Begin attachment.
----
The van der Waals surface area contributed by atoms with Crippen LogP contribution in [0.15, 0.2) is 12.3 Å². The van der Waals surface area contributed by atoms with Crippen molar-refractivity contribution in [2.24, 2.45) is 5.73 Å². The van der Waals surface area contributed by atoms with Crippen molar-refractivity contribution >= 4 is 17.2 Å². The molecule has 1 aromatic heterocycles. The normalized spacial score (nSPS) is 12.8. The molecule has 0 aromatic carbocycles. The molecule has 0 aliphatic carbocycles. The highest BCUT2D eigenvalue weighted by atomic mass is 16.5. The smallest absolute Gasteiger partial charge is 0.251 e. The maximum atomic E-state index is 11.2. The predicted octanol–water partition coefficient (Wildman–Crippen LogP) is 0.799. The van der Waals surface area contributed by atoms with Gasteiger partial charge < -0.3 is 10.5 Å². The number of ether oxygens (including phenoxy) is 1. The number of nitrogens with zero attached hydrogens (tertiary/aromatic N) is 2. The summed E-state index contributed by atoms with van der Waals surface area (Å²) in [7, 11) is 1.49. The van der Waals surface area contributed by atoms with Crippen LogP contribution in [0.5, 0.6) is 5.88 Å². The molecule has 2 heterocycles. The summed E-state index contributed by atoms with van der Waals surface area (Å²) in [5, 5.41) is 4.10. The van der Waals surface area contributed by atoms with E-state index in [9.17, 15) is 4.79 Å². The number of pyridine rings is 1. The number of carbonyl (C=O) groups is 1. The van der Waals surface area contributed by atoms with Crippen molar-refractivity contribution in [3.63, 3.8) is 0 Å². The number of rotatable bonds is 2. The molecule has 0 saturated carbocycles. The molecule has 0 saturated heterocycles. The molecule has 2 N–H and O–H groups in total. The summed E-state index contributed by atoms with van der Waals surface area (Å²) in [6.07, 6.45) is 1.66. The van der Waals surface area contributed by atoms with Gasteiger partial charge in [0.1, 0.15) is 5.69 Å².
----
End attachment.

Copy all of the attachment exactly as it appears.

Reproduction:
The van der Waals surface area contributed by atoms with Crippen LogP contribution in [0.15, 0.2) is 12.3 Å². The van der Waals surface area contributed by atoms with Crippen molar-refractivity contribution in [2.24, 2.45) is 5.73 Å². The van der Waals surface area contributed by atoms with Crippen molar-refractivity contribution >= 4 is 17.2 Å². The molecule has 1 aromatic heterocycles. The normalized spacial score (nSPS) is 12.8. The molecule has 0 aromatic carbocycles. The molecule has 0 aliphatic carbocycles. The highest BCUT2D eigenvalue weighted by atomic mass is 16.5. The smallest absolute Gasteiger partial charge is 0.251 e. The maximum atomic E-state index is 11.2. The predicted octanol–water partition coefficient (Wildman–Crippen LogP) is 0.799. The van der Waals surface area contributed by atoms with Gasteiger partial charge < -0.3 is 10.5 Å². The number of ether oxygens (including phenoxy) is 1. The number of nitrogens with zero attached hydrogens (tertiary/aromatic N) is 2. The summed E-state index contributed by atoms with van der Waals surface area (Å²) in [7, 11) is 1.49. The van der Waals surface area contributed by atoms with Crippen LogP contribution in [0.5, 0.6) is 5.88 Å². The molecule has 2 heterocycles. The summed E-state index contributed by atoms with van der Waals surface area (Å²) in [5, 5.41) is 4.10. The van der Waals surface area contributed by atoms with E-state index in [9.17, 15) is 4.79 Å². The number of pyridine rings is 1. The number of carbonyl (C=O) groups is 1. The van der Waals surface area contributed by atoms with Crippen molar-refractivity contribution in [3.63, 3.8) is 0 Å². The number of rotatable bonds is 2. The molecule has 0 saturated carbocycles. The molecule has 0 saturated heterocycles. The molecule has 2 N–H and O–H groups in total. The summed E-state index contributed by atoms with van der Waals surface area (Å²) in [6.07, 6.45) is 1.66. The van der Waals surface area contributed by atoms with Gasteiger partial charge in [0.1, 0.15) is 5.69 Å².